"Periodization: The logical and systematic sequencing of training factors in an integrative fashion in order to optimize specific training outcomes at pre-determined time points. " (Bompa & Buzichelli: Periodization, 2019)
Periodization in its broadest definition refers to the organization of the training plan (1). The annual training plan (and four-year plan for Olympic athletes, etc) includes all activities and factors that affect the athlete’s performance, including biomotor abilities, technical and tactical training, and psychological and nutritional strategies (1). Periodization refers to dividing the training up into periods of time, or phases, as a means to make the planning of training easier to manage (1).
The term periodization is typically used to describe two main aspects of training: the annual plan and biomotor abilities (1). Periodization of the annual plan refers to the aforementioned division of the annual training plan into smaller time periods, or training phases (1). These divisions make training plans easier to plan, manage, and ensure that performance peaks in accordance with the athlete’s competitive schedule (1). Periodization of biomotor abilities, similar to the annual plan, allows for peak development of speed, strength, power, agility, and endurance for the most important competitions in a year (1).
Periodization is a term that is often misapplied and misunderstood (1). The concept of periodization is commonly misunderstood as rigid and mechanistic, rather than a flexible set of guidelines (1). Bompa & Buzichelli (2019) recommend that coaches design only one macrocycle at a time, with a plan in place for what will come next. This allows the coaches to design training based on what adaptations actually occur rather than what is expected to occur. When I design the training program for my gymnastics athletes, I create a general plan for the year, with competition dates and breaks in mind (i.e. school holidays, spring break). For my powerlifting athletes, the concept is much the same, though the competitive periods look much different (monocycle or one competitive season for gymnastics versus bi or multipeak annual plans for powerlifting). I plan the sport “seasons” according to these variables and plan general trends and goals for training based on what we are expected to need. I write the first macrocycle and make notes of what I plan to include in the subsequent cycle and those that follow to make up the rest of the annual plan. During the macrocycle, I make notes of observed adaptations, limitations, needs that are perhaps not being addressed, struggles the girls are encountering, equipment limitations, etc. In the last week of the current macrocycle, I create the next macrocycle according to my original plan, but taking into account the observations I made during the previous cycle. This can lead to changing everything from exercise selection and progression to loading, volume, and rep ranges. Ultimately, we are still working through the original overview, but the more minute details may change. Additionally, my girls are at various levels of academic progress. Some attend very academically rigorous programs and may have higher associated stress levels. Occasionally, I adjust training on the fly for these athletes (i.e. when they have stayed up all night working on a project, took a big test that day, etc). This is important for all coaches to consider, as all athletes have external stressors present in their lives outside of training--relationships, academics, work, travel, etc can all contribute to the accumulation of stress that may affect training performance.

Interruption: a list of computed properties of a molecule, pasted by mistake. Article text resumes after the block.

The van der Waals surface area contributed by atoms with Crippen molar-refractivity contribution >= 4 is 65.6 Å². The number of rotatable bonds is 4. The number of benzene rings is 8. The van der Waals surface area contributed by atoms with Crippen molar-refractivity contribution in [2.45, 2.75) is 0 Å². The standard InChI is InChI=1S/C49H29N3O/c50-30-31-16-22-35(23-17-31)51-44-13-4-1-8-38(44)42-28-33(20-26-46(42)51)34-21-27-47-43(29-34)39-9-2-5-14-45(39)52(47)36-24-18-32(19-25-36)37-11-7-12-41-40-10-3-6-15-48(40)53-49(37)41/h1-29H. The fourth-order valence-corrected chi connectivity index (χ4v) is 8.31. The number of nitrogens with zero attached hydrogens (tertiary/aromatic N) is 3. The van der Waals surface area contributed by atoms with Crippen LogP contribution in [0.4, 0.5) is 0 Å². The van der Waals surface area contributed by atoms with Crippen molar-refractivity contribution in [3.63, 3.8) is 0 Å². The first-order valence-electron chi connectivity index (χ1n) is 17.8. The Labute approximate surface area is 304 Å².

1. Bompa, T. O., & Buzzichelli, C. (2019). Periodization: theory and methodology of training (6th ed.). Champaign, IL: Human Kinetics.